Morocco, Moussem of Tan-Tan

On February 23, 2007 @ 7 p.m. at the Roundtable in the Old Grove, hosted by Bob and Maggie Ferreira, I was invited, and privileged, to give a lecture and slide show as a featured speaker to share my experience and photographs from my recent trip to Morocco in December 2006. The positive feedback was most gratifying.

At the indoor and outdoor Bohemian garden setting, amidst Maggie’s beautiful local and international flora, 300 persons were able to view, on a large screen, a photographic slide show demonstration of these dramatic pictures and exciting trip of a lifetime for this photographer. There were over 200 photographs from Morocco, along with indigenous Moroccan music to set the mood, in addition to photo journals from China, Japan, Virginia, and Buddhist monk Mandela Sand Art. Also on the program, Ayurvedic visiting doctors from India provided free consultations and pulse readings before the photo presentation.

The trip came about as a result of an invitation by His Majesty, King Mohammed VI, to photo journal his country’s Moussem de Tan-Tan, an annual festival, where, along with 20,000 tribesmen, we met for a cultural and professional exchange mission 500 miles south of Casablanca in the Sahara Desert. [I was invited, I was advised, after the National Geographic team respectfully declined this assignment, and my website and resume were referred to him. Not unlike Hertz and Avis, I didn’t mind being number two, and I accepted.]

The King flew his private 767 jet, customized from 250 persons for 110 people. Our group of 85 business men and women traveled not first, but received royal, literally flying carpet treatment to Casablanca. This was followed by a flight to Agadir for our initial stay at an oasis called the Sofitel Hotel, located in the Western Sahara Desert on the Atlantic Ocean.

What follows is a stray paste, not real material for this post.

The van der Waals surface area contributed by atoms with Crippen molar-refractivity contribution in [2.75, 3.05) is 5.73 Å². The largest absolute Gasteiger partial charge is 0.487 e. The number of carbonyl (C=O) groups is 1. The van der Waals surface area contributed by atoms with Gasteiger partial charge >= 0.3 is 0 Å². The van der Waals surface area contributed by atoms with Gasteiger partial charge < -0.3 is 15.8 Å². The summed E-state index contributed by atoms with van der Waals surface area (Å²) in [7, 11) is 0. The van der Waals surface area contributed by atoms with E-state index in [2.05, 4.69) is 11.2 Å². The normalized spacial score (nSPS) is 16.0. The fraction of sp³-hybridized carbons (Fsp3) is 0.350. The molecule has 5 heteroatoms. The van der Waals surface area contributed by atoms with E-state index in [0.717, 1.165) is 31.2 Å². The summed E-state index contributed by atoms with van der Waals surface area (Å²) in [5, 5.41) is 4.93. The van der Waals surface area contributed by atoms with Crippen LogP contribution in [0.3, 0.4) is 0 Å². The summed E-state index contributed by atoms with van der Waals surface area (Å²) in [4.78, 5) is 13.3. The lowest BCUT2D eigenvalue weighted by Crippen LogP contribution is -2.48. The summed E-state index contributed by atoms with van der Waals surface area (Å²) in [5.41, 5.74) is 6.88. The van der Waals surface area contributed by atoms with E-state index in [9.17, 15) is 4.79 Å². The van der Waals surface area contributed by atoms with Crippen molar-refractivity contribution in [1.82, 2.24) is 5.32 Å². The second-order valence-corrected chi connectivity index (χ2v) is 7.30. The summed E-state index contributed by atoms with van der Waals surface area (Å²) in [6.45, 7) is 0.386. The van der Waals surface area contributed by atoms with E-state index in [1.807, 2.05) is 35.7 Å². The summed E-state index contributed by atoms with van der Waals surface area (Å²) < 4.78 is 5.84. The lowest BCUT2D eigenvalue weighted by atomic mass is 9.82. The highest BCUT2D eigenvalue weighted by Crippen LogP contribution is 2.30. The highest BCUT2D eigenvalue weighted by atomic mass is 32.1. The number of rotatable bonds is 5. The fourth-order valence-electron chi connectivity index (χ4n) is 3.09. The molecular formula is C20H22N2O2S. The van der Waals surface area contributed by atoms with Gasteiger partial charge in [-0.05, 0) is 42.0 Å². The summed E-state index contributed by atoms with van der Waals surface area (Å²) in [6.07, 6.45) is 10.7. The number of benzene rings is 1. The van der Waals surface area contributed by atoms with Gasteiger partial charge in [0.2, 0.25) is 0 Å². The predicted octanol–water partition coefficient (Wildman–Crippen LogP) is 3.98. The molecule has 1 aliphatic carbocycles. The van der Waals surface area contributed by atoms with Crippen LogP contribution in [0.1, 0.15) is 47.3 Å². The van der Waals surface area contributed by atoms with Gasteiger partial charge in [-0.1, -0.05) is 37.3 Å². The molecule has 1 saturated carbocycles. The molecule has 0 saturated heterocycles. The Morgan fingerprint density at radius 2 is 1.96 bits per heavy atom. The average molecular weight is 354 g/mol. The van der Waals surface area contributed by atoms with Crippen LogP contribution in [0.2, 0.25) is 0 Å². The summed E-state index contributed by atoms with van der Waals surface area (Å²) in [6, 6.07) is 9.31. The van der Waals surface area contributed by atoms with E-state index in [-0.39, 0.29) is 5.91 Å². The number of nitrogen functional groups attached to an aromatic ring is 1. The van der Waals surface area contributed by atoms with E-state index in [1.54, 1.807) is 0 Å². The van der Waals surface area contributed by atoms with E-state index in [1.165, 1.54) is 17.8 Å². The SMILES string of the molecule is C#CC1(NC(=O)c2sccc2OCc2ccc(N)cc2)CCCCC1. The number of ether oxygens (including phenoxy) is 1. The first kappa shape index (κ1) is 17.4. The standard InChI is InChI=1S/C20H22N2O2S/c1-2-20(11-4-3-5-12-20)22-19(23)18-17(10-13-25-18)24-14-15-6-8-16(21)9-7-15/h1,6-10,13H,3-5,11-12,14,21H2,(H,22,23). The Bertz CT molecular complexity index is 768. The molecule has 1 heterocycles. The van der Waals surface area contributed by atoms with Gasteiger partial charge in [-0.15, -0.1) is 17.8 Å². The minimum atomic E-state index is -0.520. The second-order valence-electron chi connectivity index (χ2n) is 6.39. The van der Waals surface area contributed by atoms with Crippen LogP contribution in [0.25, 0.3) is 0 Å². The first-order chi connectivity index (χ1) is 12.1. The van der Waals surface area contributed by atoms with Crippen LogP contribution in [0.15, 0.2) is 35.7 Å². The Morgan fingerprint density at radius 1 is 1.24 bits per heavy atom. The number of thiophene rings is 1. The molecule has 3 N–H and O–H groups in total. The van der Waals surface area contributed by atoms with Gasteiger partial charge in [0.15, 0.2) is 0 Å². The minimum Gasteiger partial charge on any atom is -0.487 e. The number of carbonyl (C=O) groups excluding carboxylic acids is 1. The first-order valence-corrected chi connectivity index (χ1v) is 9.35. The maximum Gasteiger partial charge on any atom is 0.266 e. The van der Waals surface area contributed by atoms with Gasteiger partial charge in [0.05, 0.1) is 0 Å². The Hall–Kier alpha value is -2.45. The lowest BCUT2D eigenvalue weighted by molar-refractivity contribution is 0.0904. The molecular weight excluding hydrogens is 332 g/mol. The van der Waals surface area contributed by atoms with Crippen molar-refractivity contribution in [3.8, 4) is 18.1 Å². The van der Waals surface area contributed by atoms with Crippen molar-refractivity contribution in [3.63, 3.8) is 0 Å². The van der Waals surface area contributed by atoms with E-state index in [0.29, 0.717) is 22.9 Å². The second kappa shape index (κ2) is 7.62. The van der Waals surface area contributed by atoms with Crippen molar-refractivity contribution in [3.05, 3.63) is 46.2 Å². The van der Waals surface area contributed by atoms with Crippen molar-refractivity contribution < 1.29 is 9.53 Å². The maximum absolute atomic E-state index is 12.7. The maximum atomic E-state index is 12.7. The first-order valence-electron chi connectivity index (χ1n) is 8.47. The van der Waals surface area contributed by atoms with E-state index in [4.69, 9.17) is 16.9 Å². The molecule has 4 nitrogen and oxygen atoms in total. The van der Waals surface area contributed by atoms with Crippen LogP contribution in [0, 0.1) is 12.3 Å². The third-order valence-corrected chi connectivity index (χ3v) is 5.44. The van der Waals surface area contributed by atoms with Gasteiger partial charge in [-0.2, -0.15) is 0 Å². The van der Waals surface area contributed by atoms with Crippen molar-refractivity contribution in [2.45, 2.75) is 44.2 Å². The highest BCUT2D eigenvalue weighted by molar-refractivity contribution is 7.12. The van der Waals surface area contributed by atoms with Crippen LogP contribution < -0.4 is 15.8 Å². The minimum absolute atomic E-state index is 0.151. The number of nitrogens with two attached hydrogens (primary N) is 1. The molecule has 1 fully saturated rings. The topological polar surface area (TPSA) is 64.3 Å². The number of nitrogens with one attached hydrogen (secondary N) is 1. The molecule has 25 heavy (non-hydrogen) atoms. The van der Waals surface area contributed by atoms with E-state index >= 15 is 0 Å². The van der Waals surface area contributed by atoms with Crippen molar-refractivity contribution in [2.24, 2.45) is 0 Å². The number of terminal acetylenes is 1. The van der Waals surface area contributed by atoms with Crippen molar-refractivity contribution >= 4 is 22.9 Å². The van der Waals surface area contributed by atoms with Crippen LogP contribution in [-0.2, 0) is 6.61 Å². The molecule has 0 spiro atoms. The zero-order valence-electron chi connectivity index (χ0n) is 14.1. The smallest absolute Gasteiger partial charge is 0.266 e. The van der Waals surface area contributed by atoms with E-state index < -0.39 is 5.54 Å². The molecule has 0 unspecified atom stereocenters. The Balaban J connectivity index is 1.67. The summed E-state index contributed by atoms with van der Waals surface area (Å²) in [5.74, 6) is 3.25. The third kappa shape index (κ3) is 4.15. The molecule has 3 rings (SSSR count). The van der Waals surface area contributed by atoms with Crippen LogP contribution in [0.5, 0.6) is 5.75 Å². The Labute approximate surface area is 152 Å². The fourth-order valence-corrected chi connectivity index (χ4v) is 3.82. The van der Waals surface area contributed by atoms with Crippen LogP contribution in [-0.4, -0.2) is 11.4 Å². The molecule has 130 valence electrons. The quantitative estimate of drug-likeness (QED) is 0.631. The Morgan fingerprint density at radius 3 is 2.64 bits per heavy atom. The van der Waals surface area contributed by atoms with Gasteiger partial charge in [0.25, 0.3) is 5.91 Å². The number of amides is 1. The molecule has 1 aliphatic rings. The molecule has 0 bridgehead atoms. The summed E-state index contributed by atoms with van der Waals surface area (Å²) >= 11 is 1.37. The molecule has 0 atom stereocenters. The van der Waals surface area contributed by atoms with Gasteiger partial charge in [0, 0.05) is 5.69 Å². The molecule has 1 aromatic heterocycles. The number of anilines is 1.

Our group was given a tour of Agadir, which lost its population of 15,000 in the earthquake of 1961, and in a rebuilding mode ever since. We were fortunate to visit La Medina Coco Polizzi D’Agadir, a Moroccan village designed and built by the resident artisan of the same name, including souks, elaborate stonework, mosaic tile, original wood carving, metal scrollwork, and original Moroccan architecture. I had the privilege of being invited by Mr. Polizzi for a personal tour of his home and studio workshop, which was most impressive.

Following an evening of being wined and dined in Agadir, we were whisked through the Sahara Desert down to Tan-Tan, a nomadic tent village on an embankment along the Chbika River where it met the Atlantic Ocean, surrounded by sand dunes. We were greeted by Berber and Bedouin tribesmen in their native attire, who sang and chanted to us initially and during our red carpet walk up to the hilltop entertainment tent, where we were dined and entertained by musicians and dancers.  We returned to our accommodations where we slept overnight in goat and camel hair tents and blankets.

The next morning, we were transported a short distance away to the festival area where the King’s brother, His Royal Highness, Prince Moulay Rachid, was to greet our group and other dignitaries. The setting was amongst sand dunes in the Sahara where the reception tent was surrounded by a one-mile cordoned-off area and by Berbers and nomadic tribes with their tents and camels. We were greeted by riders from 20 tribes on their dressed-up Arabian horses and camels who were to compete and posture for the Prince.

While waiting for His Royal Highness to arrive, I commented that he would not win a popularity contest if he appeared in a helicopter amidst all the sand. Well, Mother Nature stole his thunder by providing a genuine Saharan Desert sandstorm, which challenged all in attendance, as evidenced by many of the photographs viewable on my website in galleries 15 and 16.

The Moussem de Tan-Tan has been declared by UNESCO as a World Heritage for Peace and the Humanities.

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     - H. Allen Benowitz